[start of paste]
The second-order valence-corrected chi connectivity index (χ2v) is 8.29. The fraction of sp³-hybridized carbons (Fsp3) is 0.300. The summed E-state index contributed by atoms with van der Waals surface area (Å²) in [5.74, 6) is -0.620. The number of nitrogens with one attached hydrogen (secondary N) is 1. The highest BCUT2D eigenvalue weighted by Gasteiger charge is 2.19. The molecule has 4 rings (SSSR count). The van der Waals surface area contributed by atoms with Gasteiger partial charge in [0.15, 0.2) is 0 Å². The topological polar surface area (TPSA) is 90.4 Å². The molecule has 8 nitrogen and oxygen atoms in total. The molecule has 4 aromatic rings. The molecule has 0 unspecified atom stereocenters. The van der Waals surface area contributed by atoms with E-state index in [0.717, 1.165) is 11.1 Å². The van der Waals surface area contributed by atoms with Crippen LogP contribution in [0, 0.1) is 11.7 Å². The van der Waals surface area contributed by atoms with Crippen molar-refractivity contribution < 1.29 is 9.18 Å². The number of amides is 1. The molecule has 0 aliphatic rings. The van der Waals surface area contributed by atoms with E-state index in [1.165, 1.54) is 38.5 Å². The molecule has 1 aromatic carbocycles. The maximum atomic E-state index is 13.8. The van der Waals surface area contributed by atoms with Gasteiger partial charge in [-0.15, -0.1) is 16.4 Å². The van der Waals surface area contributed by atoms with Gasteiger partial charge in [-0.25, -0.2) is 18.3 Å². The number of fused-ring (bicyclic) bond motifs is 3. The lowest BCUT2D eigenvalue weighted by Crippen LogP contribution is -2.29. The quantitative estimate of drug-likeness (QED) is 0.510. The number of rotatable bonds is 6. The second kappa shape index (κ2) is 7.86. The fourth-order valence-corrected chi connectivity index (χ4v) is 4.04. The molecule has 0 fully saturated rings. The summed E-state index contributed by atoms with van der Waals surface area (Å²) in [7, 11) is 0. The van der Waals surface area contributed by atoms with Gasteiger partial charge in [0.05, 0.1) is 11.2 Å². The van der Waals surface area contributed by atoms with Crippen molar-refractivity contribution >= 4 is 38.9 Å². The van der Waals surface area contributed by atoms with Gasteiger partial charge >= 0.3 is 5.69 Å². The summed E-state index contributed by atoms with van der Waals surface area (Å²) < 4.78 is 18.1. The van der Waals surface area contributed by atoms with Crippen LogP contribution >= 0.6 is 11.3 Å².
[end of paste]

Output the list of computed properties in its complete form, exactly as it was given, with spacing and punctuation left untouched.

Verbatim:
The second-order valence-corrected chi connectivity index (χ2v) is 8.29. The fraction of sp³-hybridized carbons (Fsp3) is 0.300. The summed E-state index contributed by atoms with van der Waals surface area (Å²) in [5.74, 6) is -0.620. The number of nitrogens with one attached hydrogen (secondary N) is 1. The highest BCUT2D eigenvalue weighted by Gasteiger charge is 2.19. The molecule has 4 rings (SSSR count). The van der Waals surface area contributed by atoms with Gasteiger partial charge in [0.15, 0.2) is 0 Å². The topological polar surface area (TPSA) is 90.4 Å². The molecule has 8 nitrogen and oxygen atoms in total. The molecule has 4 aromatic rings. The molecule has 0 unspecified atom stereocenters. The van der Waals surface area contributed by atoms with E-state index in [0.717, 1.165) is 11.1 Å². The van der Waals surface area contributed by atoms with Crippen LogP contribution in [0, 0.1) is 11.7 Å². The van der Waals surface area contributed by atoms with Crippen molar-refractivity contribution < 1.29 is 9.18 Å². The number of amides is 1. The molecule has 0 aliphatic rings. The van der Waals surface area contributed by atoms with E-state index in [1.165, 1.54) is 38.5 Å². The molecule has 1 aromatic carbocycles. The maximum atomic E-state index is 13.8. The van der Waals surface area contributed by atoms with Gasteiger partial charge in [-0.15, -0.1) is 16.4 Å². The van der Waals surface area contributed by atoms with Gasteiger partial charge in [-0.25, -0.2) is 18.3 Å². The number of fused-ring (bicyclic) bond motifs is 3. The lowest BCUT2D eigenvalue weighted by Crippen LogP contribution is -2.29. The quantitative estimate of drug-likeness (QED) is 0.510. The number of rotatable bonds is 6. The second kappa shape index (κ2) is 7.86. The fourth-order valence-corrected chi connectivity index (χ4v) is 4.04. The molecule has 0 fully saturated rings. The summed E-state index contributed by atoms with van der Waals surface area (Å²) in [7, 11) is 0. The van der Waals surface area contributed by atoms with Gasteiger partial charge in [0.05, 0.1) is 11.2 Å². The van der Waals surface area contributed by atoms with Crippen molar-refractivity contribution >= 4 is 38.9 Å². The van der Waals surface area contributed by atoms with Gasteiger partial charge >= 0.3 is 5.69 Å². The summed E-state index contributed by atoms with van der Waals surface area (Å²) < 4.78 is 18.1. The van der Waals surface area contributed by atoms with Crippen LogP contribution >= 0.6 is 11.3 Å².